FÉLIX VÉLEZ, Secretary-General of the National Population Council of Mexico, speaking on behalf of the Rio Group, discussed a 7-8 October conference organized by the Latin American and Caribbean Centre of Democracy in Santiago, Chile, which brought together officials from Governments, Parliaments, civil society and academia to assess regional progress towards achieving the Cairo Programme of Action.  In the last five years, Latin America had made significant advances in improving conditions for its populations, during which time the region had also experienced its most important cycle of economic expansion since 1970.

Despite that, he said, there were still 180 million poor and more than 70 million people living in extreme poverty in the region.  Among the most difficult lessons from the global economic crisis was that social losses were regained very slowly in subsequent growth cycles.  In the five years left to achieve the ICPD action plan, most Latin American countries faced difficulties, despite that many had made important gains in population and development.  As such, he urged Governments, civil society organizations and others to reach both the Cairo targets and the Millennium Development Goals.

Indeed, the Goals would not be met without attaining universal access to reproductive health.  Also, he said it was imperative to define a five-year strategy that included coordination mechanisms.  Strong partnerships between Governments, parliaments, civil society organizations and others would allow the region to make progress, prioritising key challenges and applying lessons learned through South-South cooperation.  In that context, he urged reaffirming the Cairo agenda and thinking about an agenda for global, national, regional, and sub‑regional levels for the coming decades.

He said the Technical Secretariat of the Committee of Population and Development, a body within the Economic Commission for Latin America and the Caribbean (ECLAC), should present a proposed agenda at the Committee’s next meeting.  Among its emerging themes, it should include:  the aging process; the existence of societies with complex gender and inter-generational relationships; the food crisis; the “new epidemic” of HIV/AIDS; and climate change.  New targets had to be defined and new measures put into practice.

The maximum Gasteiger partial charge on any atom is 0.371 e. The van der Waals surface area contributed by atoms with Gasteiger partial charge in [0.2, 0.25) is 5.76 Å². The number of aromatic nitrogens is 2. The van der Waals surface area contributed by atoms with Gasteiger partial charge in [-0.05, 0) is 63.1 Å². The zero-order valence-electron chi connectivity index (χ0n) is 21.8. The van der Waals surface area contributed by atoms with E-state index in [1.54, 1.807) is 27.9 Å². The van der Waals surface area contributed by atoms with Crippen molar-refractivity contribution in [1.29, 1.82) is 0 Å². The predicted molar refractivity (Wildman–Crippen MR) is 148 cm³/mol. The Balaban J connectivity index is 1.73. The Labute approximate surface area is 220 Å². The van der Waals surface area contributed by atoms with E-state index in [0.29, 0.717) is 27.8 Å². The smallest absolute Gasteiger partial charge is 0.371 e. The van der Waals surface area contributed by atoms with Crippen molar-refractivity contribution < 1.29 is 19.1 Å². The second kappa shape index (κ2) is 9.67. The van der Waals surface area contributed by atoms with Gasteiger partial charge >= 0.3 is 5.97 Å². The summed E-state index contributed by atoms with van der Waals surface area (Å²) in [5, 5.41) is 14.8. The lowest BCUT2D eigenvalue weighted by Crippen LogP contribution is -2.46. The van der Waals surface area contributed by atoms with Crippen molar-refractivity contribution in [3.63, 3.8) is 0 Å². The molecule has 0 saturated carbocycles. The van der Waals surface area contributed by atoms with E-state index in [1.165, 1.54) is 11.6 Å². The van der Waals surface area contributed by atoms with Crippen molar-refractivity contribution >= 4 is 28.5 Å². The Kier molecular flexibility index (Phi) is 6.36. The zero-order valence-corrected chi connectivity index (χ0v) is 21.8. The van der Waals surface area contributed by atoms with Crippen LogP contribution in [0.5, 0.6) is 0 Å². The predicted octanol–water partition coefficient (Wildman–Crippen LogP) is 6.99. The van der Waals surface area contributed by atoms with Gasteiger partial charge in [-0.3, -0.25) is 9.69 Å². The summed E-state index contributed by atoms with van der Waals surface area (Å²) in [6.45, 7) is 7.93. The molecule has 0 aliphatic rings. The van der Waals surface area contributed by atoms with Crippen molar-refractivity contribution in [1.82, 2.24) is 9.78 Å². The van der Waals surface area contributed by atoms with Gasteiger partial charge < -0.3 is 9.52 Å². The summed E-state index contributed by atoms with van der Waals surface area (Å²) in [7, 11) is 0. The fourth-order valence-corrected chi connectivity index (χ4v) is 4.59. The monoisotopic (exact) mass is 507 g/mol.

MIA VENTURA ( Philippines) said that the downward trend in the incidence of poverty and malnutrition among children under five would allow her country to accelerate its development.  Government advocacy of population management as an avenue for poverty alleviation was an important contributing factor to that trend.  Funds had been allocated from the national budget to ensure universal access to reproductive health and family planning.  Local governments had also enacted measures towards that end, but the high unmet need of couples for family planning still needed to be addressed more comprehensively.  Further, policy reforms aimed to reduce maternal deaths from 162 to 52 for every 100,000 live births.

There had been considerable improvement in the status of women, she said, noting a law signed in August 2009 to ensure women’s equitable participation and representation in Government, political parties, international bodies, civil service and the private sector.  Among measures taken to address all aspects of human development were efforts to arrest declining enrolment in education and the adoption of a health reform agenda, which included:  more, better and sustained financing; regulation to ensure equality and affordability; ensured access to and availability of service; and improved governance.  Life expectancy in the Philippines had improved as had mortality rates for infants and children under five, she added.

She closed by recalling that last year, Philippines had hosted the Second Global Forum on Migration and Development, which had renewed the commitment of participants and stakeholders to ensure the protection, welfare and human dignity of migrant workers.  The report of that Forum had been circulated to all Member and Observer States, and other stakeholders, and had been submitted to the United Nations Secretary-General.